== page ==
Unlike most Gashin, Munshin was worshipped in cities, where the importance of the door was higher than in the countryside. In the mainland, Munshin was believed to embody an amulet, a portrait of Cheoyong, a picture of a tiger or a rooster, or a calligraphy of'Ibchun Daegil', all attached to the door; the god was worshipped after worshipping Seongjushin. The worship was short spraying rice wine and placing tteok in front of the door. However, in Jeju Island, Munshin is Gashin. In the mainland, Seongjushin is the greatest Gashin. In Jeju Island, Munshin is considered to protect all of the house, as the door was always necessary in order to enter the house. Thus, Munshin was devoutly worshipped to the point of a proverb being made. Like this proverb, Jeju Islanders told everything, happening in the house to Munshin. Jeju Islanders believe in two door gods. However, there is no ritual for Dwitmunshin, and'Munshin' refers to Ilmunshin; the ritual to Munshin is called the Munjeonje. The ritual occurred in Lunar January, but if January was not available, the ritual could be done in Lunar March.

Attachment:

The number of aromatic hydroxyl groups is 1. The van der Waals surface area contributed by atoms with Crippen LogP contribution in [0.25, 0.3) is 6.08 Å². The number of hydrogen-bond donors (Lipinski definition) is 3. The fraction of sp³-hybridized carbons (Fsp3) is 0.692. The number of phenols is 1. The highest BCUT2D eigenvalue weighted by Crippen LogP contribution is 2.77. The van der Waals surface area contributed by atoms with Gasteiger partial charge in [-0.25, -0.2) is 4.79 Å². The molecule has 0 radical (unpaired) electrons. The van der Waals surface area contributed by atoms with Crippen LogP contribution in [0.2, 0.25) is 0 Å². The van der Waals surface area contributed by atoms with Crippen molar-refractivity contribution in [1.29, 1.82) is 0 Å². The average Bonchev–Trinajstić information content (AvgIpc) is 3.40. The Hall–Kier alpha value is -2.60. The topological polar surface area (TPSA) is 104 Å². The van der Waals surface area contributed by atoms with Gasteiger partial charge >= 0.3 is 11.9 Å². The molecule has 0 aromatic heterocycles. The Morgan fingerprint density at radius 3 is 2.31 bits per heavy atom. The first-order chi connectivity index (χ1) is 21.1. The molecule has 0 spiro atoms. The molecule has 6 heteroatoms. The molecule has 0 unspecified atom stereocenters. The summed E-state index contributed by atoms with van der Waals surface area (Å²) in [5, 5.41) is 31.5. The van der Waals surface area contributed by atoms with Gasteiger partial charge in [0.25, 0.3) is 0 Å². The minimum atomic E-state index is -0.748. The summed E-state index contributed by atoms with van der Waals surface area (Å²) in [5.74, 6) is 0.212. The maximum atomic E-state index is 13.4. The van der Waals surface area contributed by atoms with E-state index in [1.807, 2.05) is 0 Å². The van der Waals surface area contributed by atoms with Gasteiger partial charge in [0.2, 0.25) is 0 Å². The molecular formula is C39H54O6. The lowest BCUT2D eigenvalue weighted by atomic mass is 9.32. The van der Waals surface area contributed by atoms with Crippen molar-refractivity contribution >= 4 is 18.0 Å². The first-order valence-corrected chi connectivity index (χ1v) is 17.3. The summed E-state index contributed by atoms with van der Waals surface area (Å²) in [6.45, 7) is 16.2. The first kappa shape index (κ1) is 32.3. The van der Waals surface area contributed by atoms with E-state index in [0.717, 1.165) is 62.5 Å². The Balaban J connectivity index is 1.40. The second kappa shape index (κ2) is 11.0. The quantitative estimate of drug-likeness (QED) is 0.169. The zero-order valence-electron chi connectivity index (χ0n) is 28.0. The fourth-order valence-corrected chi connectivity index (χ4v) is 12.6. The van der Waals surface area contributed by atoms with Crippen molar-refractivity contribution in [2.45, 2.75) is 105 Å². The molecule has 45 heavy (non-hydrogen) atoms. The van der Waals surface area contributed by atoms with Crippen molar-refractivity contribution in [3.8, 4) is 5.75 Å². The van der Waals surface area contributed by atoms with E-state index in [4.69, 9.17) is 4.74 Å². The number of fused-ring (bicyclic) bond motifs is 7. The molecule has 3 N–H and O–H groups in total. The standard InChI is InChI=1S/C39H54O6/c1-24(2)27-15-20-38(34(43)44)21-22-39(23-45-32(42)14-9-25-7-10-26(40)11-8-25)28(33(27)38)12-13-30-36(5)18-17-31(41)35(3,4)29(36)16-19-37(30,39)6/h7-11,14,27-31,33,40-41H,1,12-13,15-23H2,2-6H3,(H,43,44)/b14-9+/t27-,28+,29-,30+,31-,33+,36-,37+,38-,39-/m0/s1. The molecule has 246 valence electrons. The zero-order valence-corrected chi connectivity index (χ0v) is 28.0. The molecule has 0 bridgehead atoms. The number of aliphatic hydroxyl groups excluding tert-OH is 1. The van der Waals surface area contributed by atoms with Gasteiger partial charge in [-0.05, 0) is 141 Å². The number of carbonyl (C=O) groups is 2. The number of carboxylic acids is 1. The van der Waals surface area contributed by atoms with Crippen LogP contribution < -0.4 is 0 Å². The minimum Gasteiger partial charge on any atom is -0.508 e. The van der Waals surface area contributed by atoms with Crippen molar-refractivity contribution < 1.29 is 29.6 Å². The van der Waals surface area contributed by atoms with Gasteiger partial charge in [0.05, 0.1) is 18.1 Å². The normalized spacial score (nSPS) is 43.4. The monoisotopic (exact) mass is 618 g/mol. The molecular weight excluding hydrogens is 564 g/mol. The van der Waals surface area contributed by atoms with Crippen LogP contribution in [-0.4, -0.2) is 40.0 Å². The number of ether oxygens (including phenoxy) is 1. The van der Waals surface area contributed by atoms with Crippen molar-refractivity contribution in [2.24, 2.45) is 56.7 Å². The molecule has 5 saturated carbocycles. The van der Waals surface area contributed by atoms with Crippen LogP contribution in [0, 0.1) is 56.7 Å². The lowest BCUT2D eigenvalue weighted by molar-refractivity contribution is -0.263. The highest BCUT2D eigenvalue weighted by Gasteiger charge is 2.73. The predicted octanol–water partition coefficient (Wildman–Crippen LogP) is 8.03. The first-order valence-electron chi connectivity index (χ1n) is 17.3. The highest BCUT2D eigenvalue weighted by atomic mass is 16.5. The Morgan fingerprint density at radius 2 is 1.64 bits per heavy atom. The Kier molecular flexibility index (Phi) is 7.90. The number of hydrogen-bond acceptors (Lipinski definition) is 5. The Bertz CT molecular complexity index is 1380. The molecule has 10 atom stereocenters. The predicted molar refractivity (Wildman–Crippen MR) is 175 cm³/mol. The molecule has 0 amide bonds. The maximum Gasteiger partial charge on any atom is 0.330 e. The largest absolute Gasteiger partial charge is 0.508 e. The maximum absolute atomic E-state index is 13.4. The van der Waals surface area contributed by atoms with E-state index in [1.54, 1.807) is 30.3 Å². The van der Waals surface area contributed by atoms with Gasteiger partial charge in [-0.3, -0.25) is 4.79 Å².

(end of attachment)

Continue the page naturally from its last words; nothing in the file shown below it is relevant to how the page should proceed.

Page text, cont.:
In the Munjeonje, the shaman sacrificed a rooster, sprayed its blood on the door, buried its head in the door. Munjeon was believed to embody strips of paper and red and yellow clothes, hung on the door. In the annual Munjeonje, the old strips were replaced by new ones; this ceremony could be done only after sacrificing fruits and water to Munjeon, burning incense, kneeling before the door. In the last parts of the Munjeonje, the family sacrificed five different kinds of fruits to Munjeon; the fruits were citron, pear and nutmeg. After the sacrifice, the family shared the fruits; when someone temporarily left the house, the person, leaving the house held a ritual to Munjeon in dawn, praying for safety and luck. During marriage, the newlyweds prayed to Munjeon, using the food, used in the marriage as a sacrifice. During this ritual, a pig's head and incense was necessary. After the ritual, the sacrificed food was thrown onto the roof. In the Munjeon Bonpuli myth, Munjeon acts as the main character.